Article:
CompuBox at Ringside: Martinez-Dzinziruk, Lee-McEwan
Consensus middleweight champion and top pound-for-pound entrant Sergio Martinez showed why he was deserving of his high accolades Saturday night at Foxwoods when he destroyed previously unbeaten Sergiy Dzinziruk in eight rounds. Not only did he produce a comprehensive victory, the Argentine did so by beating the longtime WBO junior middleweight champion at his own game.
Nicknamed “Razor” for his hard, accurate jabs, Dzinziruk had hoped to keep Martinez at bay. But Martinez was truly “Maravilla” – “Marvelous” – as he out-jabbed the jabber, going 147 of 384 (38 percent) to Dzinziruk’s 80 of 242 (33 percent). That’s an average of 18 jabs landed per round for Sergio- three times the middleweight avg. He threw 48 jabs per round- double the middleweight avg.
Martinez established several new CompuBox-tracked personal bests, including:
* 92 punches thrown in round six (previous record: 90, round nine against Kelly Pavlik)
* 24 connected jabs in rounds one and three (previous record: 21, round six against Alex Bunema)
* 62 attempted jabs in round seven (previous record: 49, round six against Alex Bunema)
* 147 connected jabs in a fight (previous record: 101 against Alex Bunema)
* 384 attempted jabs in a fight (previous record: 302 against Kelly Pavlik)
* 226 total connects (previous record: 183 against Paul Williams)
And Martinez achieved this against an established champion known for his supreme fundamentals. How amazing is that?
In all, Martinez was 226 of 593 (38 percent) to Dzinziruk’s 161 of 413 (39 percent) and 79 of 209 (38 percent) in power punches to Dzinziruk’s 81 of 171 (47 percent).
Dzinziruk was indeed accurate with his razors; he just wasn’t able to throw often enough to counteract Martinez’s hyperactivity. Dzinziruk’s respectable 58 punches per round through seven completed rounds was dwarfed by Martinez’s 79 – a very high output for the Argentine that had averaged 51.8 in seven previous CompuBox-tracked fight – but Dzinziruk was able to land consistently. He topped 40 percent in overall connects in four rounds, topping off at 49 percent in round six (33 of 67) and in terms of power punches Dzinziruk surpassed 40 percent from rounds two through eight with his high water mark being 65 percent in round four (13 of 20).
After being swamped in the first six, Dzinziruk rallied in rounds six and seven by out-landing Martinez 65-60 overall and 31-21 in power shots. But Martinez’s power, variety and resourcefulness proved decisive.
The PunchZone maps showed that both men mainly targeted the head (183 of 226, 81 percent for Martinez; 137 of 160, 85.6 percent for Dzinziruk). Of Martinez’s head connects, 115 – or 62.8 percent – struck Dzinziruk’s chin while right hands accounted for 42 (22.9 percent) and lefts netted 26 (14.2 percent). As for Dzinziruk, right hands accounted for 66 (48.1 percent) of his head strikes while 47 (34.3 percent) struck Martinez’s chin. Tellingly, Dzinziruk’s left scored just 24 hits (17.5 percent).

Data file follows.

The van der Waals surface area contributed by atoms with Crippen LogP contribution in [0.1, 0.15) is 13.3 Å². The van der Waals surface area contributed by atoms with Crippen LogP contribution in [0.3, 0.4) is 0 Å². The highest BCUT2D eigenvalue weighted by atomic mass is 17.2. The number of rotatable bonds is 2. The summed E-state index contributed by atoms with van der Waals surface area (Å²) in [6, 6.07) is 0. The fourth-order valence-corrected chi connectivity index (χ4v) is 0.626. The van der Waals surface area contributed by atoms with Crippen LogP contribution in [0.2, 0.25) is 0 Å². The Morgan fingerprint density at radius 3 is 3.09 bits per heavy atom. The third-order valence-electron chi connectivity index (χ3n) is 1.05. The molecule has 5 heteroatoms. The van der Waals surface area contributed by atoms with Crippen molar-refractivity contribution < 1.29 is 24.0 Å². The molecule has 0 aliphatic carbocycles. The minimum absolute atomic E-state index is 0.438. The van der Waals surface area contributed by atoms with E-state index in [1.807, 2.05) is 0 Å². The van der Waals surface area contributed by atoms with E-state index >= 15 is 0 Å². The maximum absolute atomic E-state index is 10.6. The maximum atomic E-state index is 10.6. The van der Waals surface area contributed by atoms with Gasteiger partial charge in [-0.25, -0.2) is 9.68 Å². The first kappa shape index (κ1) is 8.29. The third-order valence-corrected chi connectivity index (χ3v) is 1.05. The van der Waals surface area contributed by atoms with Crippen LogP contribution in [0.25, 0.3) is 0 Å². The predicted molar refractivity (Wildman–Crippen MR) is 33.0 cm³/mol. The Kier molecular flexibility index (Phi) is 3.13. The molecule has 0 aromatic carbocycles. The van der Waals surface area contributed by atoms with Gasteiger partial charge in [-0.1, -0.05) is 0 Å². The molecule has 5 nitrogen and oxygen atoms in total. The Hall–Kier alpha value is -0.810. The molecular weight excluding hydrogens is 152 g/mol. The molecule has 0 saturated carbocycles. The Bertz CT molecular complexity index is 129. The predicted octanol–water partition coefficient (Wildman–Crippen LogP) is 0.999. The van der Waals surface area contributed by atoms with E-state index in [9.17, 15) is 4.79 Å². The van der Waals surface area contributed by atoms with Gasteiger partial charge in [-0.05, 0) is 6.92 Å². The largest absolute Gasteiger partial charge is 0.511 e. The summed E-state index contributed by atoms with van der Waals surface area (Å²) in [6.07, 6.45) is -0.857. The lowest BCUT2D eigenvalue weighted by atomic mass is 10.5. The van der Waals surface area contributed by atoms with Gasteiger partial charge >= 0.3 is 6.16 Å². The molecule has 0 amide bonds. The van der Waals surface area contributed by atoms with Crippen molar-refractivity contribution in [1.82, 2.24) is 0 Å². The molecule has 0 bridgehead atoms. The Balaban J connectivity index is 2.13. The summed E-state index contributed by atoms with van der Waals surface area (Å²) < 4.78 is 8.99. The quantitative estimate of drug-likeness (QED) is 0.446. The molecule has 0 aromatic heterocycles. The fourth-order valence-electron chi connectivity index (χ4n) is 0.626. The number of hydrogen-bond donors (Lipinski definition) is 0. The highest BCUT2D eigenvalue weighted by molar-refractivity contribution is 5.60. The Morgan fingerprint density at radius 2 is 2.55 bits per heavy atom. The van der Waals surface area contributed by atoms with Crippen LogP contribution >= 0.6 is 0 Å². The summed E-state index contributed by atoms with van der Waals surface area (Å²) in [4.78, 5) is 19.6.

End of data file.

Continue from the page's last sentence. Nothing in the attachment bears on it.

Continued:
The bodywork was sparse but balanced. Martinez landed 43 times with lefts hitting 20 times and rights 23 times while Dzinziruk’s left hit Martinez’s body 10 times and his right 13 times.
Speaking of resourcefulness, what can one say about Andy Lee’s dramatic 10th round TKO of Craig McEwan? Just five days before St. Patrick’s Day, the Irishman dug deep and swept away his Scottish rival’s tremendous numerical advantages.
Through the first seven rounds, McEwan led Lee 531-429 in attempted punches, 245-115 in total connects and 180-76 in power connects. In rounds four, five and six alone McEwan landed 135 punches to Lee’s 50. But the seeds of Lee’s comeback were planted in the eighth as he established two firsts in the fight – out-landing McEwan 28-27 and connecting at a higher overall rate (47 percent to 39). McEwan did his best to fight Lee off in the ninth as he held a 25-23 total connects edge but in the 10th Lee finished the job by landing 60 percent of his total shots (15 of 25) and 12 of his 18 power attempts (67 percent).
The final numbers spoke loudly of McEwan’s dominance. He was 301 of 688 (44 percent) overall to Lee’s 181 of 578 (31 percent), 78 of 205 (38 percent) in jabs to Lee’s 55 of 247 (22 percent), and 223 of 483 (46 percent) in power shots to Lee’s 126 of 331 (38 percent).
Boxing is a sport where no lead is truly safe until the final bell sounds and the judges’ cards are announced. Lee-McEwan is just the latest proof of just how dramatic boxing can be when well paired fighters meet.
The PunchZone maps showed that while both concentrated on the head, McEwan’s distribution was superior (224 head connects, 77 body connects to Lee’s 149 head connects and 32 body connects).
McEwan found his greatest success striking Lee’s chin (87 connects, 38.8 percent of the total) but his left (65 connects, 29 percent) and right (72 connects, 32.2 percent) weren’t far behind. Meanwhile, Lee hit McEwan’s chin 69 times (46.3 percent) while the left garnered 41 hits (27.5 percent) and the right 39 connects (26.2 percent).
Forty-six of McEwan’s 77 body connects (59.7 percent) resulted from lefts, unusual because the southpaw left is slightly further away from the target. Lee’s division of body connects was more in line with conventional southpaw wisdom as 19 of his 32 connects (59.3 percent) resulted from right hands.
If McEwan had more pop, he wouldn't have been in the ring with Lee. He fought much better than I thought he would and he -- along with Brian Vera -- established the blueprint by which to beat Lee: Back…Comment by Sparked_1985 on 03-14-2011
Poor McEwan. What more could he have hoped to do with Lee than land at 44%? If he had a bit more pop he would have laid Lee out.Post a Comment/View More User Comments (2)